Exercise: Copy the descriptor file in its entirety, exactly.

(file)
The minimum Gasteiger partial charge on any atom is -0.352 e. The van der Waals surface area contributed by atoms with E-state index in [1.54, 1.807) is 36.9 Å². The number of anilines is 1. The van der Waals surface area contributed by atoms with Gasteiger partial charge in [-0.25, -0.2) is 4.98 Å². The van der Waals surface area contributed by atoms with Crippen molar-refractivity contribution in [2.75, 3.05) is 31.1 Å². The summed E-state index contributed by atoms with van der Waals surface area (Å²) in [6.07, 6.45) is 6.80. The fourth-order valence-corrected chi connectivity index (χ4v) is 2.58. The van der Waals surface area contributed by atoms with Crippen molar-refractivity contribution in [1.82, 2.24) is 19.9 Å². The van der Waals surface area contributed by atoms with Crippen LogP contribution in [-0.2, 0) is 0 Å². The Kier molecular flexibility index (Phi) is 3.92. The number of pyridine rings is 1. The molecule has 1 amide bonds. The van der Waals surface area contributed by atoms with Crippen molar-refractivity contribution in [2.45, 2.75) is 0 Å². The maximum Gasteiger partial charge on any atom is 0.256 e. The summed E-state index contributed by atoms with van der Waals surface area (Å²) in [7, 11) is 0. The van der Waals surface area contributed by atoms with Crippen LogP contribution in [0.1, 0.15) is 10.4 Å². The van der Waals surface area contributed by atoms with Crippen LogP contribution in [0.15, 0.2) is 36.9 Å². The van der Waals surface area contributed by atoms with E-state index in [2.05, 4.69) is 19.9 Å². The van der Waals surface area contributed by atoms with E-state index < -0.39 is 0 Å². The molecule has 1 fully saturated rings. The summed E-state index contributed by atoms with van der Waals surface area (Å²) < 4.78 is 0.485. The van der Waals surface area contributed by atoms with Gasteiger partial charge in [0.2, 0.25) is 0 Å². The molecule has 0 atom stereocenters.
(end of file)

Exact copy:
The minimum Gasteiger partial charge on any atom is -0.352 e. The van der Waals surface area contributed by atoms with E-state index in [1.54, 1.807) is 36.9 Å². The number of anilines is 1. The van der Waals surface area contributed by atoms with Gasteiger partial charge in [-0.25, -0.2) is 4.98 Å². The van der Waals surface area contributed by atoms with Crippen molar-refractivity contribution in [2.75, 3.05) is 31.1 Å². The summed E-state index contributed by atoms with van der Waals surface area (Å²) in [6.07, 6.45) is 6.80. The fourth-order valence-corrected chi connectivity index (χ4v) is 2.58. The van der Waals surface area contributed by atoms with Crippen molar-refractivity contribution in [1.82, 2.24) is 19.9 Å². The van der Waals surface area contributed by atoms with Crippen LogP contribution in [-0.2, 0) is 0 Å². The Kier molecular flexibility index (Phi) is 3.92. The number of pyridine rings is 1. The molecule has 1 amide bonds. The van der Waals surface area contributed by atoms with Crippen molar-refractivity contribution in [2.45, 2.75) is 0 Å². The maximum Gasteiger partial charge on any atom is 0.256 e. The summed E-state index contributed by atoms with van der Waals surface area (Å²) in [7, 11) is 0. The van der Waals surface area contributed by atoms with Crippen LogP contribution in [0.1, 0.15) is 10.4 Å². The van der Waals surface area contributed by atoms with Crippen LogP contribution in [0.15, 0.2) is 36.9 Å². The van der Waals surface area contributed by atoms with E-state index in [2.05, 4.69) is 19.9 Å². The van der Waals surface area contributed by atoms with E-state index < -0.39 is 0 Å². The molecule has 1 fully saturated rings. The summed E-state index contributed by atoms with van der Waals surface area (Å²) < 4.78 is 0.485. The van der Waals surface area contributed by atoms with Gasteiger partial charge in [0.2, 0.25) is 0 Å². The molecule has 0 atom stereocenters.